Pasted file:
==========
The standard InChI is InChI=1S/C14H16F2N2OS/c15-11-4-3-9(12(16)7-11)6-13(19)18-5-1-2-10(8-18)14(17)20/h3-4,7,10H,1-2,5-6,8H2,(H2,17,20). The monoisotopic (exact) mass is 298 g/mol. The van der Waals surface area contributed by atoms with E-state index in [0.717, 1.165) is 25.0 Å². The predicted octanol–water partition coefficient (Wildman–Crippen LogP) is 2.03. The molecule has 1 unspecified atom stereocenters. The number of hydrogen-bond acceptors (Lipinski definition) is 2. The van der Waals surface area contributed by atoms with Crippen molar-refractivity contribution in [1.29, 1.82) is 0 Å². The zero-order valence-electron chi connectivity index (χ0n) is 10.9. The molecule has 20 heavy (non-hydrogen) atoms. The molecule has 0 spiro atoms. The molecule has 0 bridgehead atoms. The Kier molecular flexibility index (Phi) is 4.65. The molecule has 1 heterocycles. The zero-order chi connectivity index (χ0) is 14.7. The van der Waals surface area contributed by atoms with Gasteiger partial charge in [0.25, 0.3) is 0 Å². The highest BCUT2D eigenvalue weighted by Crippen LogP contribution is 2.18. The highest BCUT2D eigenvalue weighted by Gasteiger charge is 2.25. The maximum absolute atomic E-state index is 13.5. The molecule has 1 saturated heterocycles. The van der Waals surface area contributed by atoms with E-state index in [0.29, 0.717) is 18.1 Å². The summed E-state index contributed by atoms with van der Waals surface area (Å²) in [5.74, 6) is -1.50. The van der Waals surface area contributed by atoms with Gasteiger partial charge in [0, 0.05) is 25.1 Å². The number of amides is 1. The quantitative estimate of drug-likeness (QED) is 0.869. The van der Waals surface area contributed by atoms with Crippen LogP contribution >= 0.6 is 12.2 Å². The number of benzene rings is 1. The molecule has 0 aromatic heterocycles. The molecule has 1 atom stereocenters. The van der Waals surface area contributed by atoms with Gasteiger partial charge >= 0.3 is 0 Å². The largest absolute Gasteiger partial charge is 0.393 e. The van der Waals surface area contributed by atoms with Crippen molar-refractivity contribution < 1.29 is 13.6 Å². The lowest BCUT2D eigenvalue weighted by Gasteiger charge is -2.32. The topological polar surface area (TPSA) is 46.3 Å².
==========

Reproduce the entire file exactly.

The standard InChI is InChI=1S/C14H16F2N2OS/c15-11-4-3-9(12(16)7-11)6-13(19)18-5-1-2-10(8-18)14(17)20/h3-4,7,10H,1-2,5-6,8H2,(H2,17,20). The monoisotopic (exact) mass is 298 g/mol. The van der Waals surface area contributed by atoms with E-state index in [0.717, 1.165) is 25.0 Å². The predicted octanol–water partition coefficient (Wildman–Crippen LogP) is 2.03. The molecule has 1 unspecified atom stereocenters. The number of hydrogen-bond acceptors (Lipinski definition) is 2. The van der Waals surface area contributed by atoms with Crippen molar-refractivity contribution in [1.29, 1.82) is 0 Å². The zero-order valence-electron chi connectivity index (χ0n) is 10.9. The molecule has 20 heavy (non-hydrogen) atoms. The molecule has 0 spiro atoms. The molecule has 0 bridgehead atoms. The Kier molecular flexibility index (Phi) is 4.65. The molecule has 1 heterocycles. The zero-order chi connectivity index (χ0) is 14.7. The van der Waals surface area contributed by atoms with Gasteiger partial charge in [0.25, 0.3) is 0 Å². The highest BCUT2D eigenvalue weighted by Crippen LogP contribution is 2.18. The highest BCUT2D eigenvalue weighted by Gasteiger charge is 2.25. The maximum absolute atomic E-state index is 13.5. The molecule has 1 saturated heterocycles. The van der Waals surface area contributed by atoms with E-state index in [0.29, 0.717) is 18.1 Å². The summed E-state index contributed by atoms with van der Waals surface area (Å²) in [5.74, 6) is -1.50. The van der Waals surface area contributed by atoms with Gasteiger partial charge in [0, 0.05) is 25.1 Å². The number of amides is 1. The quantitative estimate of drug-likeness (QED) is 0.869. The van der Waals surface area contributed by atoms with Crippen LogP contribution >= 0.6 is 12.2 Å². The number of benzene rings is 1. The molecule has 0 aromatic heterocycles. The molecule has 1 atom stereocenters. The van der Waals surface area contributed by atoms with Gasteiger partial charge >= 0.3 is 0 Å². The largest absolute Gasteiger partial charge is 0.393 e. The van der Waals surface area contributed by atoms with Crippen molar-refractivity contribution < 1.29 is 13.6 Å². The lowest BCUT2D eigenvalue weighted by Gasteiger charge is -2.32. The topological polar surface area (TPSA) is 46.3 Å².